doesn't affect his view of the Charité.
of implanting artificial disks has been around for
more than 30 years. The original version of the Charité was
developed by orthopedic surgeon Karin Büttner-Janz,
a former East German Olympic gymnast, and Kurt Schnellnack.
It was named after the Charité hospital in
Berlin where it was introduced in the 1980s. There
are many other designs for artificial disks including
some that would be implanted in the neck. Only Charité,
which is designed for the low back, is FDA-approved.
began to take off when big global medical-device
companies began buying up small disk makers. In 2003
J&J's DePuy unit acquired Link Spine Group, owner
of the Charité.
Charité was approved, Americans suffering
from back pain journeyed to spine centers in France,
Germany and Australia to get artificial disks. Mark
Mintzer, a 48-year-old former computer consultant,
said his back pain forced him to live like a "shut-in" for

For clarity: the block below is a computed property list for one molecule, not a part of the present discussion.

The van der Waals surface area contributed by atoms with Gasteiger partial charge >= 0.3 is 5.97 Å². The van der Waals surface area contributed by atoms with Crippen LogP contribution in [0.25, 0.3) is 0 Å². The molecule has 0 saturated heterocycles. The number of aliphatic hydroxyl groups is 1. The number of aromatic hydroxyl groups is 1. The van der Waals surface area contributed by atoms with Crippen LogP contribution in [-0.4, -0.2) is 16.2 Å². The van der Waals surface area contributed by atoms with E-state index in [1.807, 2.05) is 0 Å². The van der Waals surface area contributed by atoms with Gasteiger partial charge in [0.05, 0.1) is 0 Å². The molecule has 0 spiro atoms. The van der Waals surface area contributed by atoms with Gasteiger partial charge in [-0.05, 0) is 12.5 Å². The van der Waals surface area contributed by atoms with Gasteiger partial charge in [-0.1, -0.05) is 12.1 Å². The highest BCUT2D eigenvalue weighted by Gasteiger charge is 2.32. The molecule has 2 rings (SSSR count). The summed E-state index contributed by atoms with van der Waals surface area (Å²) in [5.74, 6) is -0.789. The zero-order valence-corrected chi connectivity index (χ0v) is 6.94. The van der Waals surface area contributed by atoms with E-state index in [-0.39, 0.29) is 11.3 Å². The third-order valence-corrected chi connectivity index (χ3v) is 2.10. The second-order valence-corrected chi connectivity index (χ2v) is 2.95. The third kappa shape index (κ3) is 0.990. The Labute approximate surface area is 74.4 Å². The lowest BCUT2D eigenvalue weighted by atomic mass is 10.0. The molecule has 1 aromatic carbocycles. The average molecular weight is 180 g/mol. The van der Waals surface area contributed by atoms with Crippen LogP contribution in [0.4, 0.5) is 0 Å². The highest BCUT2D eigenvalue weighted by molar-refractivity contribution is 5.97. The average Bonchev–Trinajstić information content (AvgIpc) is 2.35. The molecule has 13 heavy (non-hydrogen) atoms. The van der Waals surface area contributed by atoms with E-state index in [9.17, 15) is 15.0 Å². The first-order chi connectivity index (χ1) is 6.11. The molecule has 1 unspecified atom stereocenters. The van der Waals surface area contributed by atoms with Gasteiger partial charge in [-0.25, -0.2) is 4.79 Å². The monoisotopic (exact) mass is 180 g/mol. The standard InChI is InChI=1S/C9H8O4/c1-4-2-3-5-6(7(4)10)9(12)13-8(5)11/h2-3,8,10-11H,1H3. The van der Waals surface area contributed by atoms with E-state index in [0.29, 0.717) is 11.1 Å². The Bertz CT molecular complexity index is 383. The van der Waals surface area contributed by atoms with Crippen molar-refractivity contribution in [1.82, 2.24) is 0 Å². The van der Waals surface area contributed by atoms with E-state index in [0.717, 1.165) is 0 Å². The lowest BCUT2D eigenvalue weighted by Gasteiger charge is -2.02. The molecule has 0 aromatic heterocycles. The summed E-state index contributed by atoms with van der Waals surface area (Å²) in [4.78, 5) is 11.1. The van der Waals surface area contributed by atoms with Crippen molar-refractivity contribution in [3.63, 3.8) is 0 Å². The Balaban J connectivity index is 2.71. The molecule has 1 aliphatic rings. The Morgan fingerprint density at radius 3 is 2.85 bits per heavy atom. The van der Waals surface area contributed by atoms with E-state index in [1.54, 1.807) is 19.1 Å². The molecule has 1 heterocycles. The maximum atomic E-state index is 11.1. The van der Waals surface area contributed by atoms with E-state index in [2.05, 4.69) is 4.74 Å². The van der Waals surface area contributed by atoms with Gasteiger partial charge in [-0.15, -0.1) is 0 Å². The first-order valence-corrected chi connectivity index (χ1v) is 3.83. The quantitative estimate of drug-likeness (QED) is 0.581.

two years before he went to the Alpha Klinik in Munich
in 2002. He mortgaged his house in Fountain Valley,
Calif., to cover the $22,000 cost of disk replacement
surgery plus about $6,000 in travel expenses for
himself and his wife.
after surgery, he was playing tennis. Later he resumed
scuba-diving and flying planes. Today, he runs a
small business out of his home to link prospective
patients to U.S. and European spine surgeons.
of Los Angeles has performed nearly 200 Charité surgeries
and says patients "do consistently better than
patients of any other surgery we do." He says
he receives royalty payments from J&J in connection
with his work on Charité but they don't influence
his professional judgment. Dr. Regan's patients were
treated at Cedars-Sinai Medical Center in Los Angeles,
which promotes artificial disk replacement in radio
critic of artificial disks, André van Ooij
of University Hospital Maastricht in the Netherlands,
warns against judging from early results. "Most
patients will be happy for the first years, but the
big problem will arise in later years," says
Dr. van Ooij. "I am very negative about disk
prostheses in general and the Charité disk